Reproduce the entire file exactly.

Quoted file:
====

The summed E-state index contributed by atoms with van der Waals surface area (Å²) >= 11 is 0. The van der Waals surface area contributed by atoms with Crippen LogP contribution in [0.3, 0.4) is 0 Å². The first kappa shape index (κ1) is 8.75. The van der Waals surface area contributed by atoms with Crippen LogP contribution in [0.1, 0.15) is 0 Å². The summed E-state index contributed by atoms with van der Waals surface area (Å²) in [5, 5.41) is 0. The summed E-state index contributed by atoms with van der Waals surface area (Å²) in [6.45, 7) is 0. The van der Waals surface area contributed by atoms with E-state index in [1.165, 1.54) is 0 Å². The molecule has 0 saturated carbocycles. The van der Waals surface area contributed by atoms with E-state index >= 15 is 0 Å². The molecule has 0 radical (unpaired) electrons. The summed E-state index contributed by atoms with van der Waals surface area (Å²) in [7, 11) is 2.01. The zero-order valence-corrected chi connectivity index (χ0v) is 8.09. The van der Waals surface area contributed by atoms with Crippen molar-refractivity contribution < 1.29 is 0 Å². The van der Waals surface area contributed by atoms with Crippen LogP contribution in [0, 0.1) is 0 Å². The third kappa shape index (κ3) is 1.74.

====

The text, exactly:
The summed E-state index contributed by atoms with van der Waals surface area (Å²) >= 11 is 0. The van der Waals surface area contributed by atoms with Crippen LogP contribution in [0.3, 0.4) is 0 Å². The first kappa shape index (κ1) is 8.75. The van der Waals surface area contributed by atoms with Crippen LogP contribution in [0.1, 0.15) is 0 Å². The summed E-state index contributed by atoms with van der Waals surface area (Å²) in [5, 5.41) is 0. The summed E-state index contributed by atoms with van der Waals surface area (Å²) in [6.45, 7) is 0. The van der Waals surface area contributed by atoms with E-state index in [1.165, 1.54) is 0 Å². The molecule has 0 saturated carbocycles. The van der Waals surface area contributed by atoms with E-state index >= 15 is 0 Å². The molecule has 0 radical (unpaired) electrons. The summed E-state index contributed by atoms with van der Waals surface area (Å²) in [7, 11) is 2.01. The zero-order valence-corrected chi connectivity index (χ0v) is 8.09. The van der Waals surface area contributed by atoms with Crippen molar-refractivity contribution < 1.29 is 0 Å². The van der Waals surface area contributed by atoms with Crippen LogP contribution in [0, 0.1) is 0 Å². The third kappa shape index (κ3) is 1.74.